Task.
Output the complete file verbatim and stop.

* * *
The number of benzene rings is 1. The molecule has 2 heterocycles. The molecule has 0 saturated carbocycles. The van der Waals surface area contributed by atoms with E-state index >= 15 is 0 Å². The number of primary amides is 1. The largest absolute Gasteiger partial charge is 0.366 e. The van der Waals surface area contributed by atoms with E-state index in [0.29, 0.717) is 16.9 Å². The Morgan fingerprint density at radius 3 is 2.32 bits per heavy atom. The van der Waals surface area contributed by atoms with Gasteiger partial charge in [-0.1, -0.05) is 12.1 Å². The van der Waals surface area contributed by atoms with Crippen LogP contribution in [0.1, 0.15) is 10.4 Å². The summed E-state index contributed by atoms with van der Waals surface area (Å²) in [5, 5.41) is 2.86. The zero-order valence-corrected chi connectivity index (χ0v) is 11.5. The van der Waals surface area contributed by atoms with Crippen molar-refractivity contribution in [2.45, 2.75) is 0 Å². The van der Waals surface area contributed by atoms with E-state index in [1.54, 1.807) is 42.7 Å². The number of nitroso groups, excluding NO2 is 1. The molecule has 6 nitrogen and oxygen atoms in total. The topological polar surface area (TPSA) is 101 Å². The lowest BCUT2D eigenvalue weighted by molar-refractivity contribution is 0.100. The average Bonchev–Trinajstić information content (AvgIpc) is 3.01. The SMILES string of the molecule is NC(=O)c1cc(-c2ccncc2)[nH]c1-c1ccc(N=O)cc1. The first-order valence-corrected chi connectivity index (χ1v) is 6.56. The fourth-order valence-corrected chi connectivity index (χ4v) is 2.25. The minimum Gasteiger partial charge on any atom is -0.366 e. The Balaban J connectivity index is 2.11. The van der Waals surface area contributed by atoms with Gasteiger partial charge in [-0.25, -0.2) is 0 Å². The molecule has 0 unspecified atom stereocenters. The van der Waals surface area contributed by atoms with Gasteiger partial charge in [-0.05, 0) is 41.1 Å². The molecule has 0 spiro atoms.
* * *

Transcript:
The number of benzene rings is 1. The molecule has 2 heterocycles. The molecule has 0 saturated carbocycles. The van der Waals surface area contributed by atoms with E-state index >= 15 is 0 Å². The number of primary amides is 1. The largest absolute Gasteiger partial charge is 0.366 e. The van der Waals surface area contributed by atoms with E-state index in [0.29, 0.717) is 16.9 Å². The Morgan fingerprint density at radius 3 is 2.32 bits per heavy atom. The van der Waals surface area contributed by atoms with Gasteiger partial charge in [-0.1, -0.05) is 12.1 Å². The van der Waals surface area contributed by atoms with Crippen LogP contribution in [0.1, 0.15) is 10.4 Å². The summed E-state index contributed by atoms with van der Waals surface area (Å²) in [5, 5.41) is 2.86. The zero-order valence-corrected chi connectivity index (χ0v) is 11.5. The van der Waals surface area contributed by atoms with Crippen molar-refractivity contribution in [2.45, 2.75) is 0 Å². The van der Waals surface area contributed by atoms with E-state index in [1.54, 1.807) is 42.7 Å². The number of nitroso groups, excluding NO2 is 1. The molecule has 6 nitrogen and oxygen atoms in total. The topological polar surface area (TPSA) is 101 Å². The lowest BCUT2D eigenvalue weighted by molar-refractivity contribution is 0.100. The average Bonchev–Trinajstić information content (AvgIpc) is 3.01. The SMILES string of the molecule is NC(=O)c1cc(-c2ccncc2)[nH]c1-c1ccc(N=O)cc1. The first-order valence-corrected chi connectivity index (χ1v) is 6.56. The fourth-order valence-corrected chi connectivity index (χ4v) is 2.25. The minimum Gasteiger partial charge on any atom is -0.366 e. The Balaban J connectivity index is 2.11. The van der Waals surface area contributed by atoms with Gasteiger partial charge in [-0.25, -0.2) is 0 Å². The molecule has 0 unspecified atom stereocenters. The van der Waals surface area contributed by atoms with Gasteiger partial charge in [-0.05, 0) is 41.1 Å². The molecule has 0 spiro atoms.